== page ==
Some Cures for Melancholy
|The doctors of physic, however, were some way ahead of the literary
men. Medical practice was still founded on the theory of the four humours
of the body, sanguine, bilious, phlegmatic and melancholy, and it was
believed that most bodily illness, not obviously due to an external cause,
was the result of excess or deficiency in these four essentials. With
the substitution of glands for humours, modern physicians have come back
to a similar position.
- G.B. Harrison, "On Elizabethan Melancholy", in Nicholas Breton, Melancholike Humours, Scholartis Press, London, 1929. pp.56-57.
The proportions and distribution of the humors were believed to be the determining factor not only for a person's psychological penchants, but also for the body's strength or weakness. There was no fixed proportion prescribed, but an order: blood, phlegm, black bile and yellow bile. In accordance with this order, the fluids should exist in declining amounts. The essential purpose and principle of a cure in Elizabethan England is the restoration of the person's normal distribution of the humors. Here are some of the cures commonly recommended at the time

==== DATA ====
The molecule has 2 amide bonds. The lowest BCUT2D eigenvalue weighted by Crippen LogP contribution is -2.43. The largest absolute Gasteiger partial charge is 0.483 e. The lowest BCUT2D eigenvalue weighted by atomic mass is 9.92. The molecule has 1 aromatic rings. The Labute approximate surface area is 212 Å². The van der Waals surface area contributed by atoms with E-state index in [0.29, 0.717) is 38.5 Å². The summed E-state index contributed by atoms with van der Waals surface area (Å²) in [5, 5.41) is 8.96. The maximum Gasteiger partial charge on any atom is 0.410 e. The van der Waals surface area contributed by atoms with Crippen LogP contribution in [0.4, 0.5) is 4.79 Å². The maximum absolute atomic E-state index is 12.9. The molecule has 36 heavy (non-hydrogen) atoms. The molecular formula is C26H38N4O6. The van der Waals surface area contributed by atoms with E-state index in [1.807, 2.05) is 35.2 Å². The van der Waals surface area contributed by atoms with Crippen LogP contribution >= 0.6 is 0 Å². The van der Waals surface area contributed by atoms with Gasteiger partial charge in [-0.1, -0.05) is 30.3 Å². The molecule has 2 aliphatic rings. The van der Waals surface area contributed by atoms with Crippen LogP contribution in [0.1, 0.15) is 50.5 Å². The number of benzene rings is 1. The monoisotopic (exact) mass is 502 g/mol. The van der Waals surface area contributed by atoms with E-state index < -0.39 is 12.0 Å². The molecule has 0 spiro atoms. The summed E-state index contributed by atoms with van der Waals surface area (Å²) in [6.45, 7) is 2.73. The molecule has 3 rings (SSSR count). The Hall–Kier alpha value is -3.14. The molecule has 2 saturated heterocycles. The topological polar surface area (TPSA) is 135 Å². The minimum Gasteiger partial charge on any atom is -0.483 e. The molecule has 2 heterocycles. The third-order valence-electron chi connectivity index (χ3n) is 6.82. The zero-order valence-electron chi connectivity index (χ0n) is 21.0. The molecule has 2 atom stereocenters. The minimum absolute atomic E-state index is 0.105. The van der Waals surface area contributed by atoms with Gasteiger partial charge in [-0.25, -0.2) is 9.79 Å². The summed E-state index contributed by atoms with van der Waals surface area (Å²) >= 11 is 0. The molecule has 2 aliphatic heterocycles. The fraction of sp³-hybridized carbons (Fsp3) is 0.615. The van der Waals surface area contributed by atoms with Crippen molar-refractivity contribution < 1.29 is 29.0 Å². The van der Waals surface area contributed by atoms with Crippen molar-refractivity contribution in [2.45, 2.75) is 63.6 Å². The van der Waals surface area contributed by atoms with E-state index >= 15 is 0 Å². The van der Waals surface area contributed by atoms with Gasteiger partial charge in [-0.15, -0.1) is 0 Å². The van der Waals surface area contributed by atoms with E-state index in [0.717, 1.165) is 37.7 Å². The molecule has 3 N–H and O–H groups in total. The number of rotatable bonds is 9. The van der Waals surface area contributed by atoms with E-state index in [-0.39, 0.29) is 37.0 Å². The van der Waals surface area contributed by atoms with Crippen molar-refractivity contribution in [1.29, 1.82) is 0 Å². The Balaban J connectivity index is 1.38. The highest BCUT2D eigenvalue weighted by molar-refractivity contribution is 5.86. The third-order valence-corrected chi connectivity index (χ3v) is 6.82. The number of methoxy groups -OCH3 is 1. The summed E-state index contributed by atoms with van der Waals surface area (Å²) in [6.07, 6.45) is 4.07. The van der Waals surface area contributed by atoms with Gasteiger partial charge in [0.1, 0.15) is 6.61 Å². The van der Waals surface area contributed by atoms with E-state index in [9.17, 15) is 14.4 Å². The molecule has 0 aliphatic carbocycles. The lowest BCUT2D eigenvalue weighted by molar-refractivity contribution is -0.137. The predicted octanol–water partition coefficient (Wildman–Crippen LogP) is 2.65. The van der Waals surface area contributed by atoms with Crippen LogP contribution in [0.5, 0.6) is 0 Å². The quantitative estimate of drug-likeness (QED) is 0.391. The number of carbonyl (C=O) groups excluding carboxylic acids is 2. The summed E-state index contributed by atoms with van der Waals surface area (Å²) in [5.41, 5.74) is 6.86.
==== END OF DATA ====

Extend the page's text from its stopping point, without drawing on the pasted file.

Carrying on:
Some Elizabethan Cures
|Borage and Hellebor fill two sceanes,
Soveraigne plants to purge the veines,
Of melancholy, and cheare the heart,
Of those blacke fumes which make it smart.
To cleare the Braine of misty fogges,
Which dull our senses and Soule clogges.
The best medicines that ere God made
For this malady, if well essaid.
- Robert Burton, The Anatomy of Melancholy (1632). Clarendon Press, Oxford. 1989.vi. p.lxii.
Within Hamlet itself, there are a variety of cures that are suggested for Hamlet's melancholy. These are consistent with common Elizabethan thought on curing the illness. Here's a partial list.
| You must know your father lost lost a father,
That father lost, lost his... I.ii.89.
unburdening the heart
|You do surely bar the door upon your own liberty,
If you deny your griefs to your friend. III.ii.345.
by your companies
To draw him on to pleasures" II.ii.14
the pleasure of the theater
| It doth
much content me
To hear him so inclined.
Good gentlemen, give him further edge
And drive his purpose into these delights. III.i. 24-27.
travel and outdoor activity
|Haply the seas, and countries different,
With variable objects, shall expel
This something-settled matter in his heart,
Whereon his brains still beating puts him thus
From fashion of himself." III.i.174-178.